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[Interview] ‘Bushwick’ Filmmakers On the Film’s Political Inspiration

[Interview] ‘Bushwick’ Filmmakers On the Film’s Political Inspiration

The directing duo of Cary Murnion and Jonathan Milott came storming into the scene a few years back with the now way cult classic CootiesCooties is the rare horror-comedy hybrid that actually happens to be equal parts scary and equal parts funny. We called it a relentless riot. Their latest film, Bushwick (read our review from Sundance), takes on a much different tone. This film takes place during a modern civil war — a truly frightening concept given the current political climate.

Murnion and Milott were kind enough to chat with Bloody Disgusting about Bushwick and what it’s like to work as co-directors. Please note that this interview was conducted via email and the duo handled the answers much like they do director duties, as a pair.

Bloody Disgusting: The premise of Bushwick is very relevant to the modern world. Was there one specific event that helped shape the film or was it a combination of things?

Murnion & Milott: This movie was originally inspired by a quote we saw in 2009 from the former governor of Texas, Rick Perry. He “joked” that Texas should secede from the United States. This was when Obama was in office so there was an undercurrent of racism in his statement. We then thought about what would transpire if Texas followed through on this “joke”. We also wanted to explore how it would feel if American military invaded U.S. cities the same way they invaded other countries around the world.

BD: Piggybacking off that first question a bit, how much input on the overall story did you two have as directors? You worked with two wonderful writers in Nick Damici and Graham Reznick. Did they have most of the story fleshed out or was there a lot of collaboration between all parties involved?

M&M: They are indeed both fabulous writers and we were lucky to have them work on this project for us. We had written the story for the film before meeting them, but then they both brought a tremendous amount of new ideas to both the story and the characters when they worked on the script. We then also worked a lot with both Dave Bautista and Brittany Snow on their characters Stupe and Lucy. 

BD: What impact do you hope the film has? When an audience gets up to leave after watching the movie, what do you want them to take away?

M&M: First and foremost we hope people leave feeling that they sat through an exciting, tense, thought provoking experience like none they’ve watched before. We also hope this movie comes across as a cautionary tale for what can happen when people turn to violence instead of peaceful protest. War is never the answer.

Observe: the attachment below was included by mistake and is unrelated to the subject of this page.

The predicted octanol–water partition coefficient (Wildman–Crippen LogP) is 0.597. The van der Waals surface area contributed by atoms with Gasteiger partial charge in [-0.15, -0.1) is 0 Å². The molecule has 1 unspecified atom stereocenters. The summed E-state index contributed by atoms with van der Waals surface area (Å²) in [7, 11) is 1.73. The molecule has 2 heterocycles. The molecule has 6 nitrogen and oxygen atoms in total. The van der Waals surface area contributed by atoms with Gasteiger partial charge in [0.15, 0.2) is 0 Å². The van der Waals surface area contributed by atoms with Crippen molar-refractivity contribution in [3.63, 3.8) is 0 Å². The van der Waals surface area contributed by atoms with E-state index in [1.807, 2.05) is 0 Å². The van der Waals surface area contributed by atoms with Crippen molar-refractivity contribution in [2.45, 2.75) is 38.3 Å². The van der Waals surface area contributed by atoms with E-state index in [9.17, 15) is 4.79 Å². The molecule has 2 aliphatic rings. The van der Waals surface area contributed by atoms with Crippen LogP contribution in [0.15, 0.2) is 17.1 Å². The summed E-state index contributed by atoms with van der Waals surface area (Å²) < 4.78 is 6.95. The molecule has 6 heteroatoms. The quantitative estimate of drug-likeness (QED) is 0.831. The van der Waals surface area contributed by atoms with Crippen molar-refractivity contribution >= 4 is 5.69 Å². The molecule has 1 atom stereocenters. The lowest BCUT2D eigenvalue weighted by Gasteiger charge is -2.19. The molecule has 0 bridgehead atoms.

BD: The cast of the film is wonderful. Dave Bautista seems destined to be an action star and in fact if this were the 80’s I think he’d be a lot more popular than he already is. What was the experience like working with him?

M&M: We totally agree! But we think he’s even better than those 80’s action stars – he has a rare combination of strength and vulnerability that those stars didn’t have. He can be indestructible in one scene and completely broken in the next. He’s lived a very unique life that he brings to the characters he plays. Dave is a director’s dream to work with – he’s extremely dedicated and is always looking for new ways to make the movie better. There’s a big scene towards the end of the movie where his character, Stupe, opens up for the first time to Lucy. Dave told us he had a story he wanted Stupe to tell. He told us the general idea of the story but none of the details. So what you see on screen is directly from Dave’s heart and it was the first of three takes. It’s very raw and real, which is very much who Dave is. 

BD: My last question isn’t specific to Buschwick, but just the two of you in general. What is the balance like when directing as a pair? Are their specific tasks each of you handles on every film? Do you mix it up? Both of you just do everything? What is the dynamic like?

M&M: We’ve been working together for over fifteen years so we’re like brothers. We work together on everything we do. We collaborate on a project from start to finish. During the actual shoot we’ll divide up the scenes so that there is one person that the actors and crew can look to for major decisions, but we’ve already worked things out between us in pre-production. It’s so helpful to have someone else to bounce ideas off and to discuss things with. There have been SO many times where we’ve helped each other that it’s hard for us to imagine what it must be like for all of those solo directors out there. 

Bushwick is currently available in select theaters and on VOD.



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COMMENTS

1 Comment
  • PETER

    So it had nothing to do with Obama’s politics just his race , I guess you can’t disagree with black politicians .California says they want to secede all the time plus many groups say California should be givin back to Mexico . Seeing the people who made this movie would rather make fun of white guys and Texans other than the abundance of groups from California that want to secede from the Union shows how chicken @&$# they really are. I think it would’ve been much more believable having the Mexican army trying to take back California.

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